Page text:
• 1


    Gabrielle Maston

    Dietitian, Exercise Physiologist, Nutritionist, Sports Dietitian

    A qualified Dietitian, Nutritionist, Exercise physiologist and Personal trainer. Gabrielle studied at the nutrition and sport and exercise science at the University of Sydney. During … View Profile

    Hormones play a big role in weight management, energy and mood.  For example conditions like diabetes, insulin resistance, polycystic ovarian syndrome are affected by testosterone and insulin hormone. Body of which make it easier to gain weight and less able to lose weight. 

    If you are unsure about whether you might  have one of these conditions. For example you may suspect you have insulin resistance.  It's good to just go get your hormone levels checked via a blood test by your local GP.

  • 1


    With a PhD (Nutritional Food Science); BAppSci (Food Sci and Nutrition) (Honours); Cert 3 & 4 - Group Fitness and Personal Training, I am passionate … View Profile

    Hormones do play a certain role in weight control, especially for menopausal women. For post-menopausal women in particular, estrogen levels help to regulate fat metabolism and then after menopause, because estrogen levels have deceased there is less aid in fat metabolism so it does play somewhat of a role however it is not the biggest factor. The biggest factor is always how much energy comes in versus how much energy is expended out by physical activity and exercise. So while it does play a role it is not the biggest component.

  • 1


    Dr Kevin Dolan

    Bariatric (Obesity) Surgeon, Laparoscopic Surgeon

    Dr Dolan has been performing weight loss surgery in WA for 20 years, providing a long-term commitment to achieving and sustaining weight loss in conjunction … View Profile

    There's two groups of hormones involved in weight control, hormones such as leptin which give us the filled up feeling and hunger hormones such as ghrelin, which makes us hungry. Often, morbidly obese patients have a misbalance of these hormones and bariatric surgery can be used to readdress this balance and particularly a gastric band can increase the hormones and this gastrostomy can decrease hunger hormones.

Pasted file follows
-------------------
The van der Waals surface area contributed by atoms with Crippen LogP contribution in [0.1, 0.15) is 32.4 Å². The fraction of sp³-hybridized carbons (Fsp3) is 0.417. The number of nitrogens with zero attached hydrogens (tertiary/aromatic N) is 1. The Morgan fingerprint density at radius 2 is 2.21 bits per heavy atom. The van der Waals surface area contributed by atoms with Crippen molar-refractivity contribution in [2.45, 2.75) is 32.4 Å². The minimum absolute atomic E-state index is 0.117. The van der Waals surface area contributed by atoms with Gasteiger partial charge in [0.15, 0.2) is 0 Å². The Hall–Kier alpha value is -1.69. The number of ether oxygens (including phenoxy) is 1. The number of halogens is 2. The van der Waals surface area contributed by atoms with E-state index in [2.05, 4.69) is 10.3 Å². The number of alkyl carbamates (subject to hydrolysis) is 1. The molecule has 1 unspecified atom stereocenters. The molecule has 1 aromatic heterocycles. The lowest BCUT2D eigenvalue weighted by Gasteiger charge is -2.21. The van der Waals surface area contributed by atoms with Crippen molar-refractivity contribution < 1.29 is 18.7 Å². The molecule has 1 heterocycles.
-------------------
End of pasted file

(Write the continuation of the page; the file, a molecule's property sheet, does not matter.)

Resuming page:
• Dr Kevin Lee

    Endocrinologist, Nuclear Medicine Physician

    Consultant Physician in Endocrinology, Diabetes & Nuclear Medicine. I am on Twitter @dr_kevinlee. I am on Facebook I help patients with obesity, diabetes, thyroid, … View Profile

    A large number of hormones are critically involved in weight control.
    Majority of which involve complex feedback systems and complex interactions.

    I like to think of them as being involved in energy burning or storage (carbohydrate, fat or protein metabolism, thermogenesis, basal metabolic rate), and those that control energy intake(appetite, appetite supression).

    It turns out that our brain is inherently wired to want to eat. There are 9 hormones that supresses food intake and only really 1 that stimulates appetite.

    There is evidence to suggest that, in fact, people stop losing weight after dieting/exercise due to changes in these hormones that make people more hungry. The body tries very hard to maintain weight principally via these hormones.

    I would advise that you speak to your GP, dietitian, exercise physiologist or other health professionals if there are ongoing concerns regarding difficulty losing weight.

    Dr Kevin Lee
    Consultant Physician Endocrinologist

  • My research interests include immunology and the mechanisms of amyloid formation. The latter has implications for people who are dealing with Alzheimer's Disease, Parkinson's Disease … View Profile

    Adding a bit to what Dr Lee wrote:

    A very recent paper (a collaboration between Australian and English teams) has shown that a hormone called leptin (made by fat cells) is causally linked to hypertension (which is associated with increased cardiovascular risk) in people who are morbidly obsese . People who are morbidly obsese and do not make leptin or its receptor do not have hypertension - this was backed up by animal studies.

    This is at the “basic science” stage currently but with more work it may lead to improved therapy.

    There is a very technical but free-access account of the paper here: .

answer this question

You must be a Health Professional to answer this question. Log in or Sign up .

You may also like these related questions

Ask a health question

Empowering Australians to make better health choices